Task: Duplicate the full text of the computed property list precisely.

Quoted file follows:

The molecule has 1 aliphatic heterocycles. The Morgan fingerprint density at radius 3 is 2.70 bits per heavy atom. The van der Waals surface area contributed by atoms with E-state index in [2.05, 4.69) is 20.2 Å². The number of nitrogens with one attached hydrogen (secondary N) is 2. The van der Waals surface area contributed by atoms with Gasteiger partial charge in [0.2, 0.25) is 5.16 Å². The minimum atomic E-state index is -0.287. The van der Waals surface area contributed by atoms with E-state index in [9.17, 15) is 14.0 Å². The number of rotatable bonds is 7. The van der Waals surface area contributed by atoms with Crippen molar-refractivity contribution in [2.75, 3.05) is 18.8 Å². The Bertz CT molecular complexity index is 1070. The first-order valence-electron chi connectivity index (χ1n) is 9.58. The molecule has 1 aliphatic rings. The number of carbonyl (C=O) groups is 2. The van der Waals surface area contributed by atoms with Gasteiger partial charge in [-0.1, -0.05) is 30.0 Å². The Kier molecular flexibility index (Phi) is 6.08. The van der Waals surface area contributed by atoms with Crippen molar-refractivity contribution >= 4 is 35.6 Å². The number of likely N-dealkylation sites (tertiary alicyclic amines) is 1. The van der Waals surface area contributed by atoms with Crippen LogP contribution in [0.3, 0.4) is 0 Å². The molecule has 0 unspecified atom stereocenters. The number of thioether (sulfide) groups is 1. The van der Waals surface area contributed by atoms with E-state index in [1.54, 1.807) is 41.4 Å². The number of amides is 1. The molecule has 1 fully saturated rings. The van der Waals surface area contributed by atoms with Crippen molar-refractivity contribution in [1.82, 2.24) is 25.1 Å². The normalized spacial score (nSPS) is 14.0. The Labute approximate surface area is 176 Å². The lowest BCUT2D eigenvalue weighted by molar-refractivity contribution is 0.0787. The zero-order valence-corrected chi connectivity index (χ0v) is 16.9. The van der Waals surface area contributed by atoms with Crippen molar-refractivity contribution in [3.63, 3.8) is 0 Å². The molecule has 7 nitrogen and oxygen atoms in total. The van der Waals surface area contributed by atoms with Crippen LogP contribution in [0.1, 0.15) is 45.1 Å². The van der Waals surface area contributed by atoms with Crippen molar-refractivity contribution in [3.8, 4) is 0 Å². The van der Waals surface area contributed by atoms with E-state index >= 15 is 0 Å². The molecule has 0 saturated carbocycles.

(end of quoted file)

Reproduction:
The molecule has 1 aliphatic heterocycles. The Morgan fingerprint density at radius 3 is 2.70 bits per heavy atom. The van der Waals surface area contributed by atoms with E-state index in [2.05, 4.69) is 20.2 Å². The number of nitrogens with one attached hydrogen (secondary N) is 2. The van der Waals surface area contributed by atoms with Gasteiger partial charge in [0.2, 0.25) is 5.16 Å². The minimum atomic E-state index is -0.287. The van der Waals surface area contributed by atoms with E-state index in [9.17, 15) is 14.0 Å². The number of rotatable bonds is 7. The van der Waals surface area contributed by atoms with Crippen molar-refractivity contribution in [2.75, 3.05) is 18.8 Å². The Bertz CT molecular complexity index is 1070. The first-order valence-electron chi connectivity index (χ1n) is 9.58. The molecule has 1 aliphatic rings. The number of carbonyl (C=O) groups is 2. The van der Waals surface area contributed by atoms with Gasteiger partial charge in [-0.1, -0.05) is 30.0 Å². The Kier molecular flexibility index (Phi) is 6.08. The van der Waals surface area contributed by atoms with Crippen molar-refractivity contribution >= 4 is 35.6 Å². The number of likely N-dealkylation sites (tertiary alicyclic amines) is 1. The van der Waals surface area contributed by atoms with Crippen LogP contribution in [0.3, 0.4) is 0 Å². The molecule has 0 unspecified atom stereocenters. The number of thioether (sulfide) groups is 1. The van der Waals surface area contributed by atoms with E-state index in [1.54, 1.807) is 41.4 Å². The number of amides is 1. The molecule has 1 fully saturated rings. The van der Waals surface area contributed by atoms with Crippen molar-refractivity contribution in [1.82, 2.24) is 25.1 Å². The normalized spacial score (nSPS) is 14.0. The Labute approximate surface area is 176 Å². The lowest BCUT2D eigenvalue weighted by molar-refractivity contribution is 0.0787. The zero-order valence-corrected chi connectivity index (χ0v) is 16.9. The van der Waals surface area contributed by atoms with Crippen molar-refractivity contribution in [3.63, 3.8) is 0 Å². The molecule has 7 nitrogen and oxygen atoms in total. The van der Waals surface area contributed by atoms with Crippen LogP contribution in [0.1, 0.15) is 45.1 Å². The van der Waals surface area contributed by atoms with Crippen molar-refractivity contribution in [3.8, 4) is 0 Å². The van der Waals surface area contributed by atoms with E-state index >= 15 is 0 Å². The molecule has 0 saturated carbocycles.